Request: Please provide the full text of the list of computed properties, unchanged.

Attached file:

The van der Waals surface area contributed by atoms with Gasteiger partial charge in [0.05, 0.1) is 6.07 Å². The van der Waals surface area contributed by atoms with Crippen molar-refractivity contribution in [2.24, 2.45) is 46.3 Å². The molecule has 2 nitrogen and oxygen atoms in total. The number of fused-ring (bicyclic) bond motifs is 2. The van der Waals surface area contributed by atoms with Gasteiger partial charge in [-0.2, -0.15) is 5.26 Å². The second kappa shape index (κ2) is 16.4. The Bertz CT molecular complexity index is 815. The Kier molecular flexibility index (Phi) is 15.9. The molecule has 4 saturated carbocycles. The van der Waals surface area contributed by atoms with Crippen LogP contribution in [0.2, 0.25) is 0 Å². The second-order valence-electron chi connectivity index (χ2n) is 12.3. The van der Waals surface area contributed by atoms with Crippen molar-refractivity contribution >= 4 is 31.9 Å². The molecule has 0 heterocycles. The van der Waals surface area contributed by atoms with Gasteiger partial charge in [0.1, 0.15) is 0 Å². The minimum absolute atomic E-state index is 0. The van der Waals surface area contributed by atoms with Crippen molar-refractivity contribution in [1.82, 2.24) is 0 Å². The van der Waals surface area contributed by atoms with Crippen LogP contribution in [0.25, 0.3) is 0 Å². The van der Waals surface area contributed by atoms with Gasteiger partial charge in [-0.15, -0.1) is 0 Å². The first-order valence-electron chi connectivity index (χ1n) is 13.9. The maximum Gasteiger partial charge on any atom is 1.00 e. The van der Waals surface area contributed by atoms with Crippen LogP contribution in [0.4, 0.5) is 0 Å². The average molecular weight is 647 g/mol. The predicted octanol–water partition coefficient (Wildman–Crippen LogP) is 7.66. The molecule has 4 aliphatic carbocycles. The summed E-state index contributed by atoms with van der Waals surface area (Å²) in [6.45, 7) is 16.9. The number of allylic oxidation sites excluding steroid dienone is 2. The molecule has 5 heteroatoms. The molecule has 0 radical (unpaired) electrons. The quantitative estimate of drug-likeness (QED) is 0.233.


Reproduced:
The van der Waals surface area contributed by atoms with Gasteiger partial charge in [0.05, 0.1) is 6.07 Å². The van der Waals surface area contributed by atoms with Crippen molar-refractivity contribution in [2.24, 2.45) is 46.3 Å². The molecule has 2 nitrogen and oxygen atoms in total. The number of fused-ring (bicyclic) bond motifs is 2. The van der Waals surface area contributed by atoms with Gasteiger partial charge in [-0.2, -0.15) is 5.26 Å². The second kappa shape index (κ2) is 16.4. The Bertz CT molecular complexity index is 815. The Kier molecular flexibility index (Phi) is 15.9. The molecule has 4 saturated carbocycles. The van der Waals surface area contributed by atoms with Crippen LogP contribution in [0.2, 0.25) is 0 Å². The second-order valence-electron chi connectivity index (χ2n) is 12.3. The van der Waals surface area contributed by atoms with Crippen molar-refractivity contribution >= 4 is 31.9 Å². The molecule has 0 heterocycles. The van der Waals surface area contributed by atoms with Gasteiger partial charge in [0.1, 0.15) is 0 Å². The minimum absolute atomic E-state index is 0. The van der Waals surface area contributed by atoms with Crippen molar-refractivity contribution in [1.82, 2.24) is 0 Å². The van der Waals surface area contributed by atoms with Crippen LogP contribution in [0.25, 0.3) is 0 Å². The van der Waals surface area contributed by atoms with Gasteiger partial charge in [-0.15, -0.1) is 0 Å². The first-order valence-electron chi connectivity index (χ1n) is 13.9. The maximum Gasteiger partial charge on any atom is 1.00 e. The van der Waals surface area contributed by atoms with Crippen LogP contribution in [0.4, 0.5) is 0 Å². The average molecular weight is 647 g/mol. The predicted octanol–water partition coefficient (Wildman–Crippen LogP) is 7.66. The molecule has 4 aliphatic carbocycles. The summed E-state index contributed by atoms with van der Waals surface area (Å²) in [6.45, 7) is 16.9. The number of allylic oxidation sites excluding steroid dienone is 2. The molecule has 5 heteroatoms. The molecule has 0 radical (unpaired) electrons. The quantitative estimate of drug-likeness (QED) is 0.233.